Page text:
A 52-year-old man has been arrested in connection with a string of attacks on vehicles on freeways around Monterey County, authorities said.
Charles Kenneth Lafferty, 52, was arrested Wednesday after a nearly yearlong investigation into projectiles striking dozens of cars as they traveled along Highways 101 and 156 in the Prunedale area.
Investigators said Lafferty committed the attacks from behind the wheel of a pickup truck, using a slingshot to launch glass marbles at the driver’s side windows and windshields of oncoming vehicles.
A total of 69 attacks have been reported since Feb. 19 in Monterey and San Benito counties, and five people, including a child, suffered minor injuries from shattered glass. On one Saturday in mid-December, six cars were struck in as many minutes.
Lafferty was arrested on suspicion of being involved in 10 of the attacks, but investigators said they’re working to link him to more.
The inquiry, which officials termed the “projectile alley investigation,” had bedeviled authorities for nearly a year, prompting the California Highway Patrol to form a task force to find who was responsible.
“Understandably, the affected communities and those traveling these stretches of roadways were concerned and scared for their and their families’ safety,” Chief L.D. Maples, commander of the CHP’s Coastal Division, said at a news conference Thursday. “Finding whoever was responsible was a priority to the California Highway Patrol. In our minds, it wasn’t a matter of if but when there would be more serious consequences, including loss of life.”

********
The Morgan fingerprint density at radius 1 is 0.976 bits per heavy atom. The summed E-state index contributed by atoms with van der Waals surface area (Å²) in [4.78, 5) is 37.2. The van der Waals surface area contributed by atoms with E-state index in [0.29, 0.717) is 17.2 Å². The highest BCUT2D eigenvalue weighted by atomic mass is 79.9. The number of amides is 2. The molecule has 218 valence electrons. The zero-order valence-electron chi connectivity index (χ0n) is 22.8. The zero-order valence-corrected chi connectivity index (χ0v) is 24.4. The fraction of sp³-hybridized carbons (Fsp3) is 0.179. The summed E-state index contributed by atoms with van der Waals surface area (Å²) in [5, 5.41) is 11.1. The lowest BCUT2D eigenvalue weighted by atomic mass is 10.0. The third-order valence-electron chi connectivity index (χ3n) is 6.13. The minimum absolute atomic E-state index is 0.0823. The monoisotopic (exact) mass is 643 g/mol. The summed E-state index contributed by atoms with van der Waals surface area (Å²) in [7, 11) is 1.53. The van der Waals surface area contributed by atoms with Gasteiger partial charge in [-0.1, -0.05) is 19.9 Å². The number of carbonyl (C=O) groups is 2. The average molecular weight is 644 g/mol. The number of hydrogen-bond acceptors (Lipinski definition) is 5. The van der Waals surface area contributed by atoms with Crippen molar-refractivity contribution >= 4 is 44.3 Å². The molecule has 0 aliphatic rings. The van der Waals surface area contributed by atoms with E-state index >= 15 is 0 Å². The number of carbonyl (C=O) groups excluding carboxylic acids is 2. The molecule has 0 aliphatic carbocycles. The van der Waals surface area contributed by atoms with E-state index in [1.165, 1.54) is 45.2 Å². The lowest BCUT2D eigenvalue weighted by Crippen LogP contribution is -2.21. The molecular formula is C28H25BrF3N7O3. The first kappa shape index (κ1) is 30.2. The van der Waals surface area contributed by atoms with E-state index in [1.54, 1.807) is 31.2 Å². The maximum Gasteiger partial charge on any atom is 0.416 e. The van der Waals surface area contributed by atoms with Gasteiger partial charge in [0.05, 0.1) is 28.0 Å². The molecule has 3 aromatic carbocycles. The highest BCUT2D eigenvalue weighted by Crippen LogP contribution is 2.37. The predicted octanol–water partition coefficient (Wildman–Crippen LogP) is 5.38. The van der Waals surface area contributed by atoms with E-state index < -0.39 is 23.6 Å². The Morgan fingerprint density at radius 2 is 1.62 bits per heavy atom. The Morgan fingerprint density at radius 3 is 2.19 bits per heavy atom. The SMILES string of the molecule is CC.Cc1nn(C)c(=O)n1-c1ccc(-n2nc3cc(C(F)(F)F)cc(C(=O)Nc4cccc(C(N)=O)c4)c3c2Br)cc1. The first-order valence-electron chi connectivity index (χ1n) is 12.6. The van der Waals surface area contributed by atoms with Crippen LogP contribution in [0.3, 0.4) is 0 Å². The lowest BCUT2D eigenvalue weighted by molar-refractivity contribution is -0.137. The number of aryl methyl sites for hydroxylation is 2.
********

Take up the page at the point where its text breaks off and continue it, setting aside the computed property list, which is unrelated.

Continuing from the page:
Investigators were tight-lipped about exactly how they caught up with Lafferty but said a break in the case came shortly after the most recent attack Jan. 5. Authorities identified a GMC Sonoma pickup as the vehicle used in some of the attacks and then linked Lafferty to the truck, they said.
On Wednesday, law enforcement authorities from the CHP and the Monterey County Sheriff’s Office executed several search warrants on homes in San Luis Obispo and Monterey counties. Using items they found, they were able to positively identify Lafferty as the suspect and link him to some of the attacks, officials said.
Authorities would not speculate on a possible motive but said Lafferty is believed to have worked alone and appears to have targeted vehicles at random.
He was booked into the Monterey County Jail on suspicion of 10 counts each of throwing an object at a vehicle and assault with a deadly weapon, as well as one count of felony possession of a silencer. He remained there Friday in lieu of $250,000 bail. Investigators said that although he was found to be in possession of a silencer, Lafferty is not believed to have used a firearm in any of the attacks.
“Those of us who have been prosecutors … you know when you have senseless random acts of violence where you have no pattern, no motive, no witnesses, occurring over a substantial period of time, over a substantial area — 10, 15 miles — it’s quite difficult to ever develop enough evidence to bring it forward and to make an arrest,” Monterey County Supervisor John Phillips said at Thursday’s news conference. “And we feel really fortunate that there wasn’t a greater injury and we were able to make the arrest.”